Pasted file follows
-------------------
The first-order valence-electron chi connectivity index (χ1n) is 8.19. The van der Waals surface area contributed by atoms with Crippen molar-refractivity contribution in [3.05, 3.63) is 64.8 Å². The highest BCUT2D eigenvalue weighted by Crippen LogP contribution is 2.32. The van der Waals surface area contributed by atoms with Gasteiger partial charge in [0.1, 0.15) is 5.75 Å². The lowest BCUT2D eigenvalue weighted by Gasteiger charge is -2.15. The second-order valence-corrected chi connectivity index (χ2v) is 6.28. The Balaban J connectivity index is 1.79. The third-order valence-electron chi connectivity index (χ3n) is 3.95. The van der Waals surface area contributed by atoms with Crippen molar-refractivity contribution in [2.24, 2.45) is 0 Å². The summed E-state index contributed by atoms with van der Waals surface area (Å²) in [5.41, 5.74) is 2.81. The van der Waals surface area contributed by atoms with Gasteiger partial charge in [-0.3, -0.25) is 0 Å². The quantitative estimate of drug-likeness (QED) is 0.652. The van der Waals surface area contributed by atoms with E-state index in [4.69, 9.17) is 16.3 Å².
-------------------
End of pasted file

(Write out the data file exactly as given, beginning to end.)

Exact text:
The first-order valence-electron chi connectivity index (χ1n) is 8.19. The van der Waals surface area contributed by atoms with Crippen molar-refractivity contribution in [3.05, 3.63) is 64.8 Å². The highest BCUT2D eigenvalue weighted by Crippen LogP contribution is 2.32. The van der Waals surface area contributed by atoms with Gasteiger partial charge in [0.1, 0.15) is 5.75 Å². The lowest BCUT2D eigenvalue weighted by Gasteiger charge is -2.15. The second-order valence-corrected chi connectivity index (χ2v) is 6.28. The Balaban J connectivity index is 1.79. The third-order valence-electron chi connectivity index (χ3n) is 3.95. The van der Waals surface area contributed by atoms with Crippen molar-refractivity contribution in [2.24, 2.45) is 0 Å². The summed E-state index contributed by atoms with van der Waals surface area (Å²) in [5.41, 5.74) is 2.81. The van der Waals surface area contributed by atoms with Gasteiger partial charge in [-0.3, -0.25) is 0 Å². The quantitative estimate of drug-likeness (QED) is 0.652. The van der Waals surface area contributed by atoms with E-state index in [4.69, 9.17) is 16.3 Å².